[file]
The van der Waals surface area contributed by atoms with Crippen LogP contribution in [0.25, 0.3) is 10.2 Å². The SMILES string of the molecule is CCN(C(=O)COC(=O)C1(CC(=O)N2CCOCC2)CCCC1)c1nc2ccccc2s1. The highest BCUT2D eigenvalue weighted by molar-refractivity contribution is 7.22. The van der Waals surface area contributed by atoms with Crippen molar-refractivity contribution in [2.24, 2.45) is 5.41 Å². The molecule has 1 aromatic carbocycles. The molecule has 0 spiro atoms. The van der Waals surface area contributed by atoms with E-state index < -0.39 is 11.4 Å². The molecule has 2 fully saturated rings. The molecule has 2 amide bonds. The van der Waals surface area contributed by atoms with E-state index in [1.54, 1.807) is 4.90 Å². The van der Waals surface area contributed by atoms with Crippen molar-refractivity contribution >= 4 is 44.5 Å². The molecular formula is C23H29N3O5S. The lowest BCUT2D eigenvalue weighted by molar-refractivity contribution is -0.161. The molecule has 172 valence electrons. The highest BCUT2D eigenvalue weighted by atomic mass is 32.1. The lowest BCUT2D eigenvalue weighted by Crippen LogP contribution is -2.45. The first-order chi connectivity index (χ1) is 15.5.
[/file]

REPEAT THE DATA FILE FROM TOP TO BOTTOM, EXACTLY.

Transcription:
The van der Waals surface area contributed by atoms with Crippen LogP contribution in [0.25, 0.3) is 10.2 Å². The SMILES string of the molecule is CCN(C(=O)COC(=O)C1(CC(=O)N2CCOCC2)CCCC1)c1nc2ccccc2s1. The highest BCUT2D eigenvalue weighted by molar-refractivity contribution is 7.22. The van der Waals surface area contributed by atoms with Crippen molar-refractivity contribution in [2.24, 2.45) is 5.41 Å². The molecule has 1 aromatic carbocycles. The molecule has 0 spiro atoms. The van der Waals surface area contributed by atoms with E-state index < -0.39 is 11.4 Å². The molecule has 2 fully saturated rings. The molecule has 2 amide bonds. The van der Waals surface area contributed by atoms with E-state index in [1.54, 1.807) is 4.90 Å². The van der Waals surface area contributed by atoms with Crippen molar-refractivity contribution >= 4 is 44.5 Å². The molecular formula is C23H29N3O5S. The lowest BCUT2D eigenvalue weighted by molar-refractivity contribution is -0.161. The molecule has 172 valence electrons. The highest BCUT2D eigenvalue weighted by atomic mass is 32.1. The lowest BCUT2D eigenvalue weighted by Crippen LogP contribution is -2.45. The first-order chi connectivity index (χ1) is 15.5.